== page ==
As Newspapers Struggle, Local News is Harder to Find in Virginia

by Christopher Connell

It is, unfortunately, old news.

Virginia’s newspapers, the single biggest source of local news, face unprecedented challenges, with their readers, revenues, and staffs steadily dwindling.

It’s a paradox because news writ large now seems to be available everywhere, all the time, on phones in our pockets and purses.

People still hear about bickering in Congress, mysterious Chinese balloons overhead, and blizzards burying Buffalo. What they learn less about is what’s going on in their own backyards, towns, schools, counties, and state capitals.

Some 2,500 U.S. newspapers have closed since 2005, some over-reliant on advertising-dependent business models that cratered with the rise of the Internet, many simply killed by their market areas’ struggling economies. Most were print weeklies, where most people got their local news.

The casualties as of September 2022 included about 42 Virginia newspapers that closed or were merged, according to a tally by researchers with the State of Local News Initiative, originally housed at the University of North Carolina and now at Northwestern University’s Medill School of Journalism. Two were dailies, the rest weeklies.

And that total doesn’t include several other weeklies that closed or merged this year, including the 60,000-circulation Chesterfield Observer, The Shenandoah Valley-Herald and the Washington County News, which shut down, and the Mechanicsville Local and The Virginian Review which merged with sister papers, according to the newspaper cataloguers at the Library of Virginia.

Virginia now has about 20 dailies and 100 weeklies, not counting specialized publications. Some of the dailies publish print editions fewer than five days a week, but update their websites continuously.

Nonetheless, those still standing have suffered deep staff cuts. Some weeklies are down to one or two reporters. Many of the bigger papers have retreated from parts of the state they used to cover from satellite bureaus. Now they only pay attention outside their market when something big happens, like a natural disaster or juicy scandal.

Virginia’s two biggest papers, The Richmond Times-Dispatch and The Virginian-Pilot in Norfolk, once had print circulations approaching 200,000. Now, counting both print papers and replicas that subscribers read online, they stand at 57,695 and 51,284 respectively, according to the Alliance for Audited Media.

Readers may notice the papers are thinner, but “people aren’t really aware of the extent to which traditional journalism, with a set of values and proper procedures, has wilted away,” said Clark Hoyt, a retired Pulitzer Prize-winning journalist and vice president of Knight Ridder Newspapers. Once the nation’s second largest chain, Knight Ridder was sold in 2006 to McClatchy, a smaller newspaper company, which subsequently went bankrupt.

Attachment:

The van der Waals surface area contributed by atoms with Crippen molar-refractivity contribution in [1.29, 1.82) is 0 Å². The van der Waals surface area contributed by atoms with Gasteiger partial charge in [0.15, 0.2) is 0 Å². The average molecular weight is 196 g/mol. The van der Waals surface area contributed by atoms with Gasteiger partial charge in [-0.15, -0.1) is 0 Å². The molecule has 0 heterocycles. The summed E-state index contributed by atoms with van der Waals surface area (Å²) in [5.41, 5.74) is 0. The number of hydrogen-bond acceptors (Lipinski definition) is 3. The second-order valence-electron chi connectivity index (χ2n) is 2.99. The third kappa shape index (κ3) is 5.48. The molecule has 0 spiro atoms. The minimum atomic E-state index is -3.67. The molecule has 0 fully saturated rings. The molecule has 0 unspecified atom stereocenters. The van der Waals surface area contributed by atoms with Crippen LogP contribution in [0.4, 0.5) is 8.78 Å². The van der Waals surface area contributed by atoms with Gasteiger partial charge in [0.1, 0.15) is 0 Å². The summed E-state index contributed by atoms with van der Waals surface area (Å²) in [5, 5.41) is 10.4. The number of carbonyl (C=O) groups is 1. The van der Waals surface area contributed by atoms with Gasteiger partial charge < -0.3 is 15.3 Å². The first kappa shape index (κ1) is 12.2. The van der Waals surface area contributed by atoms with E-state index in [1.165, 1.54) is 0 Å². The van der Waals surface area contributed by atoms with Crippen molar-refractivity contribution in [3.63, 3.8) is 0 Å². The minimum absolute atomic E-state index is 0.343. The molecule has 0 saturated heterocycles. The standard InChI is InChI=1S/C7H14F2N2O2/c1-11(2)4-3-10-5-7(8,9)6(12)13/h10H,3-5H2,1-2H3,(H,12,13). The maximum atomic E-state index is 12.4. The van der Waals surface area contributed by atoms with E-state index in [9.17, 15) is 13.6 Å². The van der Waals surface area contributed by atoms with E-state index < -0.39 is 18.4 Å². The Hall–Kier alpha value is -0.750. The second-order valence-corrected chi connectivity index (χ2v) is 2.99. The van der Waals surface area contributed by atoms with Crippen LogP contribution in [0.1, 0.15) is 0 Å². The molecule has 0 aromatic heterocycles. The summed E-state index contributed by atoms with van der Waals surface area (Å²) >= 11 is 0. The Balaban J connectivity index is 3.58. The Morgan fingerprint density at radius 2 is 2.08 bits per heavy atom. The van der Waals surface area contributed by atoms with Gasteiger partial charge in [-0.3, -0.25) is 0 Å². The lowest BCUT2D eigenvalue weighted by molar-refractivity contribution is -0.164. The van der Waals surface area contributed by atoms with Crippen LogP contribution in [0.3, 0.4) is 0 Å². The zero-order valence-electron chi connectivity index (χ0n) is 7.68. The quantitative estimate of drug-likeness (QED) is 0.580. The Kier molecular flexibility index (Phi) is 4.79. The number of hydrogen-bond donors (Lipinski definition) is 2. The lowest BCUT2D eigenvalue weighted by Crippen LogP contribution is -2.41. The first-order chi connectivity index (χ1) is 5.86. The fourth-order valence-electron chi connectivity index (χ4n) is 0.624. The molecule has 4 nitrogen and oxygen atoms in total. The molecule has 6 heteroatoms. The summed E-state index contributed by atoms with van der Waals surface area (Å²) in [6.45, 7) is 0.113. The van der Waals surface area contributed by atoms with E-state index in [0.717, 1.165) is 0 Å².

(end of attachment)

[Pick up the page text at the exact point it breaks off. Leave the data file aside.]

“You don’t have people covering school boards, city and county commissions, courthouses and police departments on a regular basis,” said Hoyt. “That lack of solid background information for communities to understand what’s going on has serious consequences. Study after study shows how it contributes to polarization and even corruption.”

“Local news and local journalism are absolutely critical for democracy,” said Melody Barnes, executive director of the University of Virginia’s Karsh Institute of Democracy and former director of the White House Domestic Policy Council under President Barack Obama.

Without reporters showing up to cover the boards and other meetings where important decisions are made, “who is tending to the issues that are relevant and critical to life in [that] community?” asked Barnes. That’s “where people first and most intimately engage with democracy and with their fellow citizens, to ensure that they are able to actively participate … in the decision-making process and have what they need for their lives to progress.”

The statewide council Virginia Humanities, the University of Virginia’s Karsh Institute of Democracy, and Foothills Forum are convening an April 20-21 summit in Richmond on what to do about the crisis in local news coverage. Nonprofit media pioneer Evan Smith, the Karsh Institute’s inaugural practitioner fellow and “Johnny Appleseed of local news,” will deliver a public keynote address.

The models springing up run the gamut. Which will work? Which will survive the persistent headwinds?

This article was written for Foothills Forum, a community-supported nonprofit that provides award-winning local news coverage of Rappahannock County. It was originally published in the Rappahannock News and is reprinted here with permission.